Also as part of the agreement, Tahoe Wellness agrees to pay 6 percent of its gross receipts for the adult use portion of its business on a monthly basis during the three-year grace period. If during that time city voters approve a cannabis tax measure — some members of council have expressed support for putting a tax question before voters in the future once the city has an idea of a reasonable tax rate — the 6 percent revenue share would be offset by the tax.
Over 2 years in the making
The settlement, if approved in court, would bring a close to a more than two-year dispute between the city and Tahoe Wellness.
The case dates back to December 2016 when the city rejected a renewal application necessary for Tahoe Wellness to continue operating.
Then-City Manager Nancy Kerry denied Bass’ application because it was incomplete, late and lacking the application fee. Council affirmed that decision in December.
Eventually a stay was issued because Judge Steven Bailey — the presiding judge — was retiring in order to run for California attorney general. Bailey was willing to issue a ruling on an abbreviated timeline if both parties OK’d the move. The city did not, meaning the case had to be assigned to a new judge.
Bass argues that Bailey was set to rule in his favor.
The city disputed that characterization.
Regardless, the case went before El Dorado County Superior Court Judge Warren Stracener, who ruled in June 2018 in favor of the city but approved a temporary stay to allow Tahoe Wellness to continue operating until the case makes its way to the appellate court.
Bass did appeal the case to the 3rd District Appellate Court, which has not ruled on the matter.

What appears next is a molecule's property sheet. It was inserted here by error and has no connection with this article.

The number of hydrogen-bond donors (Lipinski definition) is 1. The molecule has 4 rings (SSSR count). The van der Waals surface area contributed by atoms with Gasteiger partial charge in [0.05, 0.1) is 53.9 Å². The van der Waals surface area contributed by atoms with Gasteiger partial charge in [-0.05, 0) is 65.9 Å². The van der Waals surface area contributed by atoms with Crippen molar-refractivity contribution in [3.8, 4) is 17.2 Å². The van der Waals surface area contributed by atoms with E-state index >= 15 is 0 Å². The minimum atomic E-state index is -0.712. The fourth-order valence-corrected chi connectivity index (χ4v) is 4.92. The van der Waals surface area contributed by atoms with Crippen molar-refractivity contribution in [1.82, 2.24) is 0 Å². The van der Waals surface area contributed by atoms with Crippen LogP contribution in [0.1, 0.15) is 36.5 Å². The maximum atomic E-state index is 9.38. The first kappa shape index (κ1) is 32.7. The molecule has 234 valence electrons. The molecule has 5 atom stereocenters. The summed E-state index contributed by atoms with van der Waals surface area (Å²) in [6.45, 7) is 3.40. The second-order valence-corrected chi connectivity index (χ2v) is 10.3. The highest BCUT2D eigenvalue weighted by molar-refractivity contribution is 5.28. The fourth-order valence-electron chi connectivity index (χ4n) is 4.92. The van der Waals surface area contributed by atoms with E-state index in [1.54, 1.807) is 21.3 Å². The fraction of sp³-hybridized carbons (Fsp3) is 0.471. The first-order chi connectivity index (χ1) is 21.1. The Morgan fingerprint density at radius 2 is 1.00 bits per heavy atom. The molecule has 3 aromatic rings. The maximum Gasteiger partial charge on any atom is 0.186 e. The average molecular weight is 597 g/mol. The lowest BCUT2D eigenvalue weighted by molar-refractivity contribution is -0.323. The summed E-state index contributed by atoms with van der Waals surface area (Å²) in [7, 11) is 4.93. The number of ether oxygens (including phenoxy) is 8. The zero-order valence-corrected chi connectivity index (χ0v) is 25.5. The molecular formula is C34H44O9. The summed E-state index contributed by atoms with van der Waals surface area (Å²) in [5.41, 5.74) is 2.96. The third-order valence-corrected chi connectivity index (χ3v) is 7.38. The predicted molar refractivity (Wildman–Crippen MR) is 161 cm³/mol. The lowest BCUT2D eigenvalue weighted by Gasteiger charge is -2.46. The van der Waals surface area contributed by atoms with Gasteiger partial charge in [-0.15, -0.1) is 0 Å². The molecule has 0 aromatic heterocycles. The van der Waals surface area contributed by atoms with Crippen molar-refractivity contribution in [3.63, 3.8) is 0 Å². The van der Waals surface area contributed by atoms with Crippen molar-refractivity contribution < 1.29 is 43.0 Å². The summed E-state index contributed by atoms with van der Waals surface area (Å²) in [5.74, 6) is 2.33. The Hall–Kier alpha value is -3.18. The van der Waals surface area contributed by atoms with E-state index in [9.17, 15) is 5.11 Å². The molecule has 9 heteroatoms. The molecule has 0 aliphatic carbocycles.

Asked why the city chose to settle the case rather than see the appeal process through, which is successful could have potentially allowed for the recouping of attorney fees, Laine said the council’s goal was to reach the best outcome for the entire community.
Under the settlement, both sides agree the cover their own costs and attorney fees stemming from the lawsuit.
“Is it really at the end of the day in the best interest of the community or does it just become another issue that divides us,” Laine said.
“I think a compromise was in the best interest of the community.”
With the lawsuit seemingly headed toward a settlement the city is poised to move forward with allowing adult use cannabis businesses to operate.
In the wake of the successful referendum in 2018, the city set out to craft an ordinance that was substantively different, which is a requirement under the referendum process.
Earlier this year, a newly configured council — which saw the addition of first time members Bass, Devin Middlebrook and Tamara Wallace in November 2018 — adopted a new cannabis ordinance. (Much like the legal negotiations, Bass abstained from the council deliberations, although he did comments at times as a member of the public.)
The regulations allow a limited number of legal cannabis businesses to operate within the city, while establishing e limitations as they pertain to zoning and licensing.
Council also adopted guidelines for development agreements with each new cannabis business. The guidelines include a scoring rubric that will be used to determine which applicants will receive the necessary license from the city.